UC researchers enrolling patients to look at brain changes for ADHD study
CINCINNATI (WKRC) - Local researchers are part of a breakthrough trial that is looking at Attention Deficit Hyperactivity Disorder or “ADHD.”
They are looking for those already diagnosed, or even at risk for this condition to see if a something simple, might help improve some of its symptoms.
This study is now open to teens and young adults at the University of Cincinnati.
It's one of just a handful in the country, looking at not just future risks in those who have ADHD, but also if potentially something simple, might be one more way, to ease symptoms and put kids on a better path for life.
Meet Tyler Boes, who was diagnosed with ADHD. He's doing great now, but Tyler remembers as early as in the 2nd grade of school that:
“I couldn't really focus on what I was doing, it took a long time to get my homework done, I was easily agitated,” said Tyler.
Eventually, he was put on medication after a diagnosis of Attention Deficit Hyperactivity Disorder or ADHD.
Doctor Cal Adler said that a collection of symptoms of ADHD often include: “Difficulty focusing, difficulty bringing full mind on a task, agitation.”
Nobody is quite sure what causes ADHD, but Dr. Adler is now part of a breakthrough clinical trial that is looking at the brains of those aged 10-years-old and older who have ADHD, or may be at risk for it, due to family history.
What makes this unique however is they are looking at something that might make a difference in what you eat, perhaps before, during and after treatment.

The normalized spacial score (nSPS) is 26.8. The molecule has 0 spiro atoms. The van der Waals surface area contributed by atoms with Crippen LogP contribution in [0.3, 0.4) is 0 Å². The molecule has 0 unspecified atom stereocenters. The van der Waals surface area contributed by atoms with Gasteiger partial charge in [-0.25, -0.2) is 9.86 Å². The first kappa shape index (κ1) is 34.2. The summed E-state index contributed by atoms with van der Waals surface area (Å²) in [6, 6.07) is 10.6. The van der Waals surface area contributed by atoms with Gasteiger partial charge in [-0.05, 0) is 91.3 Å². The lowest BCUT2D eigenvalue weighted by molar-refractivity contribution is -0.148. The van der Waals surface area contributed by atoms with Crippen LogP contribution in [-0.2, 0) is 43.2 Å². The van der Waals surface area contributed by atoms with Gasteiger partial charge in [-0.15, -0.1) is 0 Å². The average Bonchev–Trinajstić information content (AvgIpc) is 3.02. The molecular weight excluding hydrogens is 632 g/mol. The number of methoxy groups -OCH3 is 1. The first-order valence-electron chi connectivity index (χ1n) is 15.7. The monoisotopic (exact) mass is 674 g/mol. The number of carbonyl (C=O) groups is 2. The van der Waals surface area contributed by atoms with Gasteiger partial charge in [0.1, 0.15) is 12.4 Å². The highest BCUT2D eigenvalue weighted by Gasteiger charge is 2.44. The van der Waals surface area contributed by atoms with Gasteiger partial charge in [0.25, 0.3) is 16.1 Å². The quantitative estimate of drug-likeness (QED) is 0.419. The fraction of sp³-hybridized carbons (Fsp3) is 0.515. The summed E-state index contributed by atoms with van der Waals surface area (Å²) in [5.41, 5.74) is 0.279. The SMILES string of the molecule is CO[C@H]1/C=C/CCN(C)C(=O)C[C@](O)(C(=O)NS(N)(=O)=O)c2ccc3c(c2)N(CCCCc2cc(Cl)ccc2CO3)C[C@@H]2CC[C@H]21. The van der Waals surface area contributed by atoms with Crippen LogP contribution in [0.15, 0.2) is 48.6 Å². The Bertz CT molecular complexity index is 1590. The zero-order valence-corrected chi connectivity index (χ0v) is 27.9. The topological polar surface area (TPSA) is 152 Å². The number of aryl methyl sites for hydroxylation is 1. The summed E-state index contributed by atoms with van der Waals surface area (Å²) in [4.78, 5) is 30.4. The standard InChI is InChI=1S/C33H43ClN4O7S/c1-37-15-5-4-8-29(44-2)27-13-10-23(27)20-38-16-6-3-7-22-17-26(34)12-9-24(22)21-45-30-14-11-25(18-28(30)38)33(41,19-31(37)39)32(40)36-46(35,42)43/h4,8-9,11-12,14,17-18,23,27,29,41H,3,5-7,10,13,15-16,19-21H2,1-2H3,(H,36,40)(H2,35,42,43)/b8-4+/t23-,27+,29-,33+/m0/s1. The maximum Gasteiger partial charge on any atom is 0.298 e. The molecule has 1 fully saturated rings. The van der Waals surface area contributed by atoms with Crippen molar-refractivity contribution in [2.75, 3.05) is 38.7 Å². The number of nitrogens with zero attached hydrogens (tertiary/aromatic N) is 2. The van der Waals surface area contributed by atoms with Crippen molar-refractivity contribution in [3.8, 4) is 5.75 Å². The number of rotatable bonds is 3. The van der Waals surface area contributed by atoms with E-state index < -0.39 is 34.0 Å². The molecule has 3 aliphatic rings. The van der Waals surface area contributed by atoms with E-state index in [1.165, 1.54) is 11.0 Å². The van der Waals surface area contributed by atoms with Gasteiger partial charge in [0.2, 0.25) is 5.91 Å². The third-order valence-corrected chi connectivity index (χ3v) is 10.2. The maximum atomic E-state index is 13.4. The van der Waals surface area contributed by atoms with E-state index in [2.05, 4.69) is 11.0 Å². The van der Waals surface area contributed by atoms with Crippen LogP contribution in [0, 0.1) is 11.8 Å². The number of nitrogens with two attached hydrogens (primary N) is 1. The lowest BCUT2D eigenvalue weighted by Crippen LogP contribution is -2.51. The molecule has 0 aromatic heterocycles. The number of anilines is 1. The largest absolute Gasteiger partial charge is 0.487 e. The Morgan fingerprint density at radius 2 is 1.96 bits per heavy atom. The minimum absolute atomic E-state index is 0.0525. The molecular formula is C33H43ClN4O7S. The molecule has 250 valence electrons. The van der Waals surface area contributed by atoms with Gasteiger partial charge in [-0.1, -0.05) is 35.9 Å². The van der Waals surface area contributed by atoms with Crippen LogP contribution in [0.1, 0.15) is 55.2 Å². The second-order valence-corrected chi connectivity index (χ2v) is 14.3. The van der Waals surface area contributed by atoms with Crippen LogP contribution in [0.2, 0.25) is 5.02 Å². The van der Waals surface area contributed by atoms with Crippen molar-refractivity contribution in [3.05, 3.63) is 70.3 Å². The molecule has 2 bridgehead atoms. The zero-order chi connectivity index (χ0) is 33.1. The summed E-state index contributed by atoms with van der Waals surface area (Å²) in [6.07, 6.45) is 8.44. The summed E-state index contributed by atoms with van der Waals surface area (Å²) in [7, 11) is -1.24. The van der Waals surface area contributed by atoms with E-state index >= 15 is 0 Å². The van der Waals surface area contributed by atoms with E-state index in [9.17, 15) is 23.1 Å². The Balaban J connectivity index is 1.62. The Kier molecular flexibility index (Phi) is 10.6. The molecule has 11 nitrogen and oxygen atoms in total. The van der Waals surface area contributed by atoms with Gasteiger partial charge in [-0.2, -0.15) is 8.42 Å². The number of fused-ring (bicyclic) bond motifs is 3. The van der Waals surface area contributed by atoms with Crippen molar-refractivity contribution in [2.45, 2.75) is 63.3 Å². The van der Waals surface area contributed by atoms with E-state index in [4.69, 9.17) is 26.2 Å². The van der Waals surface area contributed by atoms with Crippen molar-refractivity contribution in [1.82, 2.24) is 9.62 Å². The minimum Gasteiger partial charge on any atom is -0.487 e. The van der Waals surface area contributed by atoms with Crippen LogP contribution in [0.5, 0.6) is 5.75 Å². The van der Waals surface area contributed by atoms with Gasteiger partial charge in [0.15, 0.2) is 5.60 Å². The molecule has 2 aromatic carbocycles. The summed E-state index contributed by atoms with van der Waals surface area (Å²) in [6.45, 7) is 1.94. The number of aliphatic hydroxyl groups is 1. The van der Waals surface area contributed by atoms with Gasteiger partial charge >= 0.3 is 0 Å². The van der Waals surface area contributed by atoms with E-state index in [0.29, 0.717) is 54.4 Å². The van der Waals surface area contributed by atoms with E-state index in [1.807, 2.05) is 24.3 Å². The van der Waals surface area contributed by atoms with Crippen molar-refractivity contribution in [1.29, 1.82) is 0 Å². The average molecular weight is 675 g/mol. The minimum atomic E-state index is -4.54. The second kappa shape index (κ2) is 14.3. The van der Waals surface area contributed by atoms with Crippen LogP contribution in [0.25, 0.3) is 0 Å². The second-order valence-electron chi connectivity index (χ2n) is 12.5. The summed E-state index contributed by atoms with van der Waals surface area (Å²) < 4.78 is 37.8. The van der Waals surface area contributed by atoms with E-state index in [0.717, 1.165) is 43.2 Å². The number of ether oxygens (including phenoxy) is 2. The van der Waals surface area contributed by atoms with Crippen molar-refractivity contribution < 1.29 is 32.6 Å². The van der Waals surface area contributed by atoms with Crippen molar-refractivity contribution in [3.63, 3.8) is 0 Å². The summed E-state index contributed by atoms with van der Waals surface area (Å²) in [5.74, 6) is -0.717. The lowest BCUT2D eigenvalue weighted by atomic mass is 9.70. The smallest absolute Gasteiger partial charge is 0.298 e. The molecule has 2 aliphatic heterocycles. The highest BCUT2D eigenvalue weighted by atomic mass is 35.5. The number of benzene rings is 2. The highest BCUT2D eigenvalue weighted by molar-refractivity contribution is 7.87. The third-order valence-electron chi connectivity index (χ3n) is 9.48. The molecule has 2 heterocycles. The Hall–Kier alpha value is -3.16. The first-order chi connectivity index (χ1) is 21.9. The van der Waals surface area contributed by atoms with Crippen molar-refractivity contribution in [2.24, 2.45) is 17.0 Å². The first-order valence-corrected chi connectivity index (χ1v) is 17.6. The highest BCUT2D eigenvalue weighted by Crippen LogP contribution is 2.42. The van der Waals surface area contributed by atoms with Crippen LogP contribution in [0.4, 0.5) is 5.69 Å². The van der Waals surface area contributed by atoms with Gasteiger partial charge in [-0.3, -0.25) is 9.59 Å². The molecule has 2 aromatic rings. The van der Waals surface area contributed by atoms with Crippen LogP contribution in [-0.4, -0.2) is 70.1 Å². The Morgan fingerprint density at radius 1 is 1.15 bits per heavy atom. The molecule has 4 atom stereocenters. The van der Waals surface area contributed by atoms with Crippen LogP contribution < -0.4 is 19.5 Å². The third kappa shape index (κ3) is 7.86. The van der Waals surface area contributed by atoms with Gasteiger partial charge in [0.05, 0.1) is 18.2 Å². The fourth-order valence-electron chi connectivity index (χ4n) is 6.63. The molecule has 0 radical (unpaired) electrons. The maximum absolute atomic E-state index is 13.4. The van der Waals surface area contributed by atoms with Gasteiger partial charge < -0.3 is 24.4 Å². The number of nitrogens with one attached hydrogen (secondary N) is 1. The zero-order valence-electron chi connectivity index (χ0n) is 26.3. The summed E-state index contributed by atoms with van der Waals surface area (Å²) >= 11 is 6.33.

And, believe it or not, it's seafood, or a type of fat found in it, called “Omega-3.”
“In this study, what we really want to do, is look at the intersection of Omega-3's and response to standard treatments for ADHD,” said Dr. Adler.
Dr. Adler’s team is trying to find out if the Omega-3's found in fish might work against some of the brain changes that may occur in those with ADHD.
“This really has the promise to have significant effect on how we view disorders like ADHD, and how we treat disorders like ADHD,” said Dr. Adler.
He says we already know that this nutrient plays an important role in brain health overall. Now his team is trying to find out if those such as Tyler might get additional benefit from it with or without ADHD medication.
“It's something that anyone can have access to, and yet potentially could have a real effect on young people and adults,” said Dr. Adler.
Tyler is just one of hundreds needed for this study to find out more and he says being part of the trail and getting the care he needs has already helped him in a lot of ways:
“My grades have gone from low B's to high A's, my family relationship is a lot more positive, I have a really good relationship with both my parents, and I am working on the relationship with my brother,” said Tyler.
This is a three-month study and the it's one of several going on at the University of Cincinnati,